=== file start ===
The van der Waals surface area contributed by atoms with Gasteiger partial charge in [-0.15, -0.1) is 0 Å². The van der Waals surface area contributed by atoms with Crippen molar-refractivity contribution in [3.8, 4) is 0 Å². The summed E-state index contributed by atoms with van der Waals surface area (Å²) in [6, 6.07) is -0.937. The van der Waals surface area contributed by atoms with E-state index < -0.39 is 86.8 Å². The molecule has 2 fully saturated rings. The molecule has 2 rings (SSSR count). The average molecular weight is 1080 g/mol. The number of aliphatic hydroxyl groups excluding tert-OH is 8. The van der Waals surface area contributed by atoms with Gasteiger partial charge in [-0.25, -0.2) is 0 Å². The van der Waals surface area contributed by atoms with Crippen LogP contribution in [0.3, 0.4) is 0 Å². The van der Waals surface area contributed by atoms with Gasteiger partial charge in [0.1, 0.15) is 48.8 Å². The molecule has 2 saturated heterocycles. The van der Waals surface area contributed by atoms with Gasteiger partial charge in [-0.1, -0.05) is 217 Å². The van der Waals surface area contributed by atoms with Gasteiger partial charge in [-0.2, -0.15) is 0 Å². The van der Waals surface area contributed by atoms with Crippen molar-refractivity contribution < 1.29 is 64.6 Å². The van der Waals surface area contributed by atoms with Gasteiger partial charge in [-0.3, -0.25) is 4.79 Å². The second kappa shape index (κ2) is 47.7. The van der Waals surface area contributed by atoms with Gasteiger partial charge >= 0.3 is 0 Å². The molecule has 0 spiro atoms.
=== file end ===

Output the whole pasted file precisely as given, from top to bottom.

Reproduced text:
The van der Waals surface area contributed by atoms with Gasteiger partial charge in [-0.15, -0.1) is 0 Å². The van der Waals surface area contributed by atoms with Crippen molar-refractivity contribution in [3.8, 4) is 0 Å². The summed E-state index contributed by atoms with van der Waals surface area (Å²) in [6, 6.07) is -0.937. The van der Waals surface area contributed by atoms with E-state index < -0.39 is 86.8 Å². The molecule has 2 fully saturated rings. The molecule has 2 rings (SSSR count). The average molecular weight is 1080 g/mol. The number of aliphatic hydroxyl groups excluding tert-OH is 8. The van der Waals surface area contributed by atoms with Gasteiger partial charge in [-0.25, -0.2) is 0 Å². The van der Waals surface area contributed by atoms with Crippen LogP contribution in [0.3, 0.4) is 0 Å². The van der Waals surface area contributed by atoms with Gasteiger partial charge in [0.1, 0.15) is 48.8 Å². The molecule has 2 saturated heterocycles. The van der Waals surface area contributed by atoms with Gasteiger partial charge in [-0.1, -0.05) is 217 Å². The van der Waals surface area contributed by atoms with Gasteiger partial charge in [-0.2, -0.15) is 0 Å². The van der Waals surface area contributed by atoms with Crippen molar-refractivity contribution < 1.29 is 64.6 Å². The van der Waals surface area contributed by atoms with Gasteiger partial charge in [-0.3, -0.25) is 4.79 Å². The second kappa shape index (κ2) is 47.7. The van der Waals surface area contributed by atoms with Gasteiger partial charge >= 0.3 is 0 Å². The molecule has 0 spiro atoms.